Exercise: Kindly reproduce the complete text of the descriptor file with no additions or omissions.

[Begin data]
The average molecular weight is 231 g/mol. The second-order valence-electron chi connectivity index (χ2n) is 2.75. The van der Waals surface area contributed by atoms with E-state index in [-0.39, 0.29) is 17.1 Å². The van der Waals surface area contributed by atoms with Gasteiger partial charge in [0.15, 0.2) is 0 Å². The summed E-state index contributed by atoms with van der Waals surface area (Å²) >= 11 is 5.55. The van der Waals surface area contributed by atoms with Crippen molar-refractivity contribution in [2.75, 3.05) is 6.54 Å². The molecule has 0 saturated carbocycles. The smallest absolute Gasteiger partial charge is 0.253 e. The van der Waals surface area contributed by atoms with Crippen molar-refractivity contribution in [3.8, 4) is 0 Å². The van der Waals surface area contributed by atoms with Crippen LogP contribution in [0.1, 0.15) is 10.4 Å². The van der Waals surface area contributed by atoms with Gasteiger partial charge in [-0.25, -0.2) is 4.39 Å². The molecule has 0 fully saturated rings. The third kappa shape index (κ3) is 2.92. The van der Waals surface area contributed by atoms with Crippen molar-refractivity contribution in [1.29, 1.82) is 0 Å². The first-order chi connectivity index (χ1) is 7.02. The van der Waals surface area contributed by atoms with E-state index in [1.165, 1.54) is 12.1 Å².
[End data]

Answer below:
The average molecular weight is 231 g/mol. The second-order valence-electron chi connectivity index (χ2n) is 2.75. The van der Waals surface area contributed by atoms with E-state index in [-0.39, 0.29) is 17.1 Å². The van der Waals surface area contributed by atoms with Gasteiger partial charge in [0.15, 0.2) is 0 Å². The summed E-state index contributed by atoms with van der Waals surface area (Å²) >= 11 is 5.55. The van der Waals surface area contributed by atoms with Crippen molar-refractivity contribution in [2.75, 3.05) is 6.54 Å². The molecule has 0 saturated carbocycles. The smallest absolute Gasteiger partial charge is 0.253 e. The van der Waals surface area contributed by atoms with Crippen molar-refractivity contribution in [3.8, 4) is 0 Å². The van der Waals surface area contributed by atoms with Crippen LogP contribution in [0.1, 0.15) is 10.4 Å². The van der Waals surface area contributed by atoms with Gasteiger partial charge in [-0.25, -0.2) is 4.39 Å². The molecule has 0 fully saturated rings. The third kappa shape index (κ3) is 2.92. The van der Waals surface area contributed by atoms with Crippen molar-refractivity contribution in [1.29, 1.82) is 0 Å². The first-order chi connectivity index (χ1) is 7.02. The van der Waals surface area contributed by atoms with E-state index in [1.165, 1.54) is 12.1 Å².